Texas Cities Becoming More Bicycle-Friendly
By Leslie Luciano and Sarah Rich
Texas is growing, but unfortunately so are our obesity and diabetes rates, as well as the cost to build and maintain our roads and highways.
The good news is young people who are drawn to Texas cities by our dynamic economy want access to parks, restaurants, museums, shopping, and recreation without having to sit in their cars on a freeway to get to those destinations.
The solution to this problem is becoming increasingly clear and simple. Make our cities more bike- and pedestrian-friendly, with dedicated infrastructure, pleasant public spaces, and denser downtowns and neighborhoods.
And Texas cities are responding in a big way.
In Fort Worth, $1.26 million in local bond money has been allocated to bicycle infrastructure.
In Dallas, a $51 million five-acre pedestrian walkway spans over a busy freeway, providing a safe, comfortable connection and revitalizing neighborhoods once impossible to reach by foot.
In Houston, Mayor Annise Parker announced the Goal Zero Fatalities Bike Safety Campaign, which includes $50,000 for a Bicycle Master Plan. The City of Houston has also approved an expansive trails plan for the Houston region that builds on an approved $100M bond fund with another $100M to be raised by the Houston Parks Board, a non-profit that supports the development of Houston parks.
In Brownsville, the city has received positive press for adding bike trails, adopting a bicycle master plan, and hiring a full-time bicycle coordinator to oversee the city's bike-related efforts. Brownsville sees bike infrastructure as integral to its quest to lower its 50 percent obesity rate and its 30 percent diabetes rate.
El Paso's recent decisions to maintain funding for bike lanes, raise the standards for bike facilities, and create a Bicycle Advisory Committee put the city in step with other major cities in Texas and around the country.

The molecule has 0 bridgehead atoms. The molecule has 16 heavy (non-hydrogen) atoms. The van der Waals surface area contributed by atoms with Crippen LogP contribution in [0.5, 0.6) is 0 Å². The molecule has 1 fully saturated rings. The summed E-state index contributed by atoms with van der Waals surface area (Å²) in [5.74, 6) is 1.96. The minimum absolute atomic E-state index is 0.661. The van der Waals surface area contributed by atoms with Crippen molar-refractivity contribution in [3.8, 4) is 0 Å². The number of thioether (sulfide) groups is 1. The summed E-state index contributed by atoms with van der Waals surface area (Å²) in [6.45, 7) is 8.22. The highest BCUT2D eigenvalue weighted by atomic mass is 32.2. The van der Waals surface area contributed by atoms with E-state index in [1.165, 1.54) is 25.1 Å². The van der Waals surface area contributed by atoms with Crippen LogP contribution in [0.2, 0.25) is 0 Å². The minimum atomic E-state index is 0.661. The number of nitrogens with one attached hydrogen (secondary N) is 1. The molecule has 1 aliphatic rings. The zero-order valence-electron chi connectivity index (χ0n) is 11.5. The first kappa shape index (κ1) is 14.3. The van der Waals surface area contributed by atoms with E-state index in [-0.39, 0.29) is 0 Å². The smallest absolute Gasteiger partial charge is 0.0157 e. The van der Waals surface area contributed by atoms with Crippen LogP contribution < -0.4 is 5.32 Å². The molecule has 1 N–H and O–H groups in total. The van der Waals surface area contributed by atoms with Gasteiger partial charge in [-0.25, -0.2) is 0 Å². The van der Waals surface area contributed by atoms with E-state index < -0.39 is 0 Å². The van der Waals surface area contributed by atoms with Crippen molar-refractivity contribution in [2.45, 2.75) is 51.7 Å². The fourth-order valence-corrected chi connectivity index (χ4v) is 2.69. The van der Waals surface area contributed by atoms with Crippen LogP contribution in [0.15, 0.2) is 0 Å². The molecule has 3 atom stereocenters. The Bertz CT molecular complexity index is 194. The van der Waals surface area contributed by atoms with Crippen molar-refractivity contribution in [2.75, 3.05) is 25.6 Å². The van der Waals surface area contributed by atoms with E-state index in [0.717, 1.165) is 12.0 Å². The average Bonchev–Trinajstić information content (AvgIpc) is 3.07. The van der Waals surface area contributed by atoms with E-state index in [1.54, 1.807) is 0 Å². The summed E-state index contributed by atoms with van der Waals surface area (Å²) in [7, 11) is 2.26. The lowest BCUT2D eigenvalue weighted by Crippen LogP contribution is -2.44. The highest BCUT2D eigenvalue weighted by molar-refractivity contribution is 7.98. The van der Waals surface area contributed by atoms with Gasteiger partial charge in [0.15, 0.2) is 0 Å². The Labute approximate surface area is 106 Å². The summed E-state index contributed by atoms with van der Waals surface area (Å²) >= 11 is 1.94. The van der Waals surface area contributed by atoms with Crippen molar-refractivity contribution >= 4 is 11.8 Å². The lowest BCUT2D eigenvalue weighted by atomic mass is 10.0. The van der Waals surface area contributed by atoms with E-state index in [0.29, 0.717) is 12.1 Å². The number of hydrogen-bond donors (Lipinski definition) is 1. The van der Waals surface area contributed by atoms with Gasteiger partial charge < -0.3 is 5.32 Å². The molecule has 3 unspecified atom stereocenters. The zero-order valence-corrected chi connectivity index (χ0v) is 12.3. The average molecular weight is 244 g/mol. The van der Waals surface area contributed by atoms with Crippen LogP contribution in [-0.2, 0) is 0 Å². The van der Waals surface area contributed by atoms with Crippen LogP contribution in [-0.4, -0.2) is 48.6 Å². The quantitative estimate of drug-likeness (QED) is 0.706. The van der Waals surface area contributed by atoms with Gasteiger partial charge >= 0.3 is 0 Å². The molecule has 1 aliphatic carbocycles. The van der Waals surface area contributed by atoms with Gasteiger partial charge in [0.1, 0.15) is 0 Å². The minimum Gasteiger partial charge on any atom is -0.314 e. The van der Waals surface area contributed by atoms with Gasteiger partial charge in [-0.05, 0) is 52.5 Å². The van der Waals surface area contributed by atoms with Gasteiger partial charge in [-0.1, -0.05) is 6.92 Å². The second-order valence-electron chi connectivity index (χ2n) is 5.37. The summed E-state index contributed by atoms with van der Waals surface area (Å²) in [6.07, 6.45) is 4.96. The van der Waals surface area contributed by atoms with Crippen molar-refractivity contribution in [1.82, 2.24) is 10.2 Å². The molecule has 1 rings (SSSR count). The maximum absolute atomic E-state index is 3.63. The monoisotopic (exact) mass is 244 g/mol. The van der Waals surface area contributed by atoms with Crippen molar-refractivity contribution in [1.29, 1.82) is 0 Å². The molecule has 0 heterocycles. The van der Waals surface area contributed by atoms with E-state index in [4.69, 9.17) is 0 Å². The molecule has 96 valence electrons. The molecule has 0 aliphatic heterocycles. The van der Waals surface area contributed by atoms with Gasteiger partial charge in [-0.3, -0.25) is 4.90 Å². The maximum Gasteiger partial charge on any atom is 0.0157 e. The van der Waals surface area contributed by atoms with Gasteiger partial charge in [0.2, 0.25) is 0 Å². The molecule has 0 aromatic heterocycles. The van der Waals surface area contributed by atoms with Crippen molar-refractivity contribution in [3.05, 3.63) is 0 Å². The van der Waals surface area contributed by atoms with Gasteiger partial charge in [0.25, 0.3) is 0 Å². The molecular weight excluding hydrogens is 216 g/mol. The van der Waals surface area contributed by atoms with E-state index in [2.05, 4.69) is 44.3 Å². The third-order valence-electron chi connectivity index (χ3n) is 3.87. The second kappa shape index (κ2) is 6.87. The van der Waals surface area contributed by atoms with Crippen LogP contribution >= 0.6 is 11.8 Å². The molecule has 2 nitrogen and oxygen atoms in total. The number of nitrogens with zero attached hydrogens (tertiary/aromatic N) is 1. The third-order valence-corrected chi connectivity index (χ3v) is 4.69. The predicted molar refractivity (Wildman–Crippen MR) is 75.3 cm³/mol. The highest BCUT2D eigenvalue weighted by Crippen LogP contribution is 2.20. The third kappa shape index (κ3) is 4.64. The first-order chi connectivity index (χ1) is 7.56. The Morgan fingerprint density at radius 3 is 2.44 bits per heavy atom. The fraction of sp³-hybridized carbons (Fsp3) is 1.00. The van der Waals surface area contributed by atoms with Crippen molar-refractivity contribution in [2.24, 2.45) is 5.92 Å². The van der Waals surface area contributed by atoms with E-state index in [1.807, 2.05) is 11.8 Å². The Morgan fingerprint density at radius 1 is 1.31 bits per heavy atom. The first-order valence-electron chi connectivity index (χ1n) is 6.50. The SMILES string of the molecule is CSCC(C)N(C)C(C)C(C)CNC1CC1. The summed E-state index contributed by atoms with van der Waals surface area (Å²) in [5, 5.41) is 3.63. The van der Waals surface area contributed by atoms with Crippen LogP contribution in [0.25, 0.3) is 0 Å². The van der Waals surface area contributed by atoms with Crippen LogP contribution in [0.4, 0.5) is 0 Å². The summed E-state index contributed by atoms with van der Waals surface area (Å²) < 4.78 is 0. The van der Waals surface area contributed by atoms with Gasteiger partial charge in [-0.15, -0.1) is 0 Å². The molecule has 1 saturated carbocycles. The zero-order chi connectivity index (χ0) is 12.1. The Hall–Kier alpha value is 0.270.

After decades of car-centered development, there is a real shift toward making our cities people-friendly again.
Millennials, the generation between 17 and 35 years old, "own fewer cars and drive less than their predecessors," according to an article published by National Association of Realtors. "(Millennials) would rather walk, bike, car-share, and use public transportation - and want to live where that's all easy."
Cities all over Texas and the United States are making changing to attract and retain millennials. Making these changes allows a city to compete in the search for talent and tourists.
More and more, these are the amenities that millennials expect to find in an American city.
Austin has certainly benefited from the investments it has made to provide a high quality of life to its residents: tech companies like Google, Facebook, Silicon Labs, and HomeAway, to name a few, are opening offices there, in large part because their employees want to live in a city with bike infrastructure and other mobility options.
This influx of tech companies has been great for Austin's economy and its vitality.
The ingredients for a people-friendly city are not unique to these cities either. Some cities benefit from a top-down approach, while others are decidedly more grassroots.
The most successful cities, however, rely on a combination of political leadership, community support, high-impact projects, sensible connectivity and dedicated funding.
With Mayor Oscar Leeser's leadership, the City Council's vision, and the participation of El Pasoans from every walk of life, we expect El Paso to be the next great people-friendly city in Texas.
Leslie Luciano works on policy issues at the local, state and national level for Bike Texas, the state's premiere bicycle advocacy organization. She has served on the Bicycle Advisory Committee and sits on the Bike Share Governing and City Advisory Boards in Austin. Sarah Rich is an attorney at Texas RioGrande Legal Aid and a co-founder and board member of Velo Paso Bicycle-Pedestrian Coalition in El Paso.